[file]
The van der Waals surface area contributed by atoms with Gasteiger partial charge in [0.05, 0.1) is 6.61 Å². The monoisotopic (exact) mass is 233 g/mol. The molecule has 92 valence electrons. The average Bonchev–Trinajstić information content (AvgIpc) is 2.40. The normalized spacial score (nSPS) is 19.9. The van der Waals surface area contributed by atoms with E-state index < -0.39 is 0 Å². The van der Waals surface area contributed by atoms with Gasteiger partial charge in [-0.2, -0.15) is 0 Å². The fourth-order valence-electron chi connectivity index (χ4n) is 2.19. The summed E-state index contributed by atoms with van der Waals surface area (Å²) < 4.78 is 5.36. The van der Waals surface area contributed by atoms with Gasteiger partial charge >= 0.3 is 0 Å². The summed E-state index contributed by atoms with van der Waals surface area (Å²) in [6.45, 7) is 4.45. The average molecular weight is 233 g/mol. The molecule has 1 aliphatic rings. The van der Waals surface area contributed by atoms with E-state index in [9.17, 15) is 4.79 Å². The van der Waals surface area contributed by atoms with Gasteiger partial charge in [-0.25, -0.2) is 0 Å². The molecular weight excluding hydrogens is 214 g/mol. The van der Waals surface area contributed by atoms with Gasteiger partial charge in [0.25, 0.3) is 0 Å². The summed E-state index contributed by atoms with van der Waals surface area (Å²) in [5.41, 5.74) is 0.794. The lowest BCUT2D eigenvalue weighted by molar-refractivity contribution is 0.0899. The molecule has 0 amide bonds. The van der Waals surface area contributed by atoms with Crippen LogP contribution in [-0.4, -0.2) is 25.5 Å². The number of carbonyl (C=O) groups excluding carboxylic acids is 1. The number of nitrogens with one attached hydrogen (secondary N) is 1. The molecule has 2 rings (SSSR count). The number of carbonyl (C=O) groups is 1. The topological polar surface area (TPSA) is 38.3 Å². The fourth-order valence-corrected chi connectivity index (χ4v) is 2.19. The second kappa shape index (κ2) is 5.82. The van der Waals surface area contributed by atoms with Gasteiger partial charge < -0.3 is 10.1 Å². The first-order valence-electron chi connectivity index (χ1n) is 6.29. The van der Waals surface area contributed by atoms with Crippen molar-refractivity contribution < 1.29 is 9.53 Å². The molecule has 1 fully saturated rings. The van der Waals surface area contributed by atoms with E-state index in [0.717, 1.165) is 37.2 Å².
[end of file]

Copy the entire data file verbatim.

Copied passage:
The van der Waals surface area contributed by atoms with Gasteiger partial charge in [0.05, 0.1) is 6.61 Å². The monoisotopic (exact) mass is 233 g/mol. The molecule has 92 valence electrons. The average Bonchev–Trinajstić information content (AvgIpc) is 2.40. The normalized spacial score (nSPS) is 19.9. The van der Waals surface area contributed by atoms with E-state index < -0.39 is 0 Å². The van der Waals surface area contributed by atoms with Gasteiger partial charge in [-0.2, -0.15) is 0 Å². The fourth-order valence-electron chi connectivity index (χ4n) is 2.19. The summed E-state index contributed by atoms with van der Waals surface area (Å²) < 4.78 is 5.36. The van der Waals surface area contributed by atoms with Gasteiger partial charge >= 0.3 is 0 Å². The summed E-state index contributed by atoms with van der Waals surface area (Å²) in [6.45, 7) is 4.45. The average molecular weight is 233 g/mol. The molecule has 1 aliphatic rings. The van der Waals surface area contributed by atoms with E-state index in [9.17, 15) is 4.79 Å². The van der Waals surface area contributed by atoms with Gasteiger partial charge in [-0.25, -0.2) is 0 Å². The molecular weight excluding hydrogens is 214 g/mol. The van der Waals surface area contributed by atoms with Gasteiger partial charge in [0.25, 0.3) is 0 Å². The summed E-state index contributed by atoms with van der Waals surface area (Å²) in [5.41, 5.74) is 0.794. The lowest BCUT2D eigenvalue weighted by molar-refractivity contribution is 0.0899. The molecule has 0 amide bonds. The van der Waals surface area contributed by atoms with Crippen LogP contribution in [-0.4, -0.2) is 25.5 Å². The number of carbonyl (C=O) groups excluding carboxylic acids is 1. The number of nitrogens with one attached hydrogen (secondary N) is 1. The molecule has 2 rings (SSSR count). The number of carbonyl (C=O) groups is 1. The topological polar surface area (TPSA) is 38.3 Å². The fourth-order valence-corrected chi connectivity index (χ4v) is 2.19. The second kappa shape index (κ2) is 5.82. The van der Waals surface area contributed by atoms with Gasteiger partial charge < -0.3 is 10.1 Å². The first-order valence-electron chi connectivity index (χ1n) is 6.29. The van der Waals surface area contributed by atoms with Crippen molar-refractivity contribution < 1.29 is 9.53 Å². The molecule has 1 fully saturated rings. The van der Waals surface area contributed by atoms with E-state index in [0.717, 1.165) is 37.2 Å².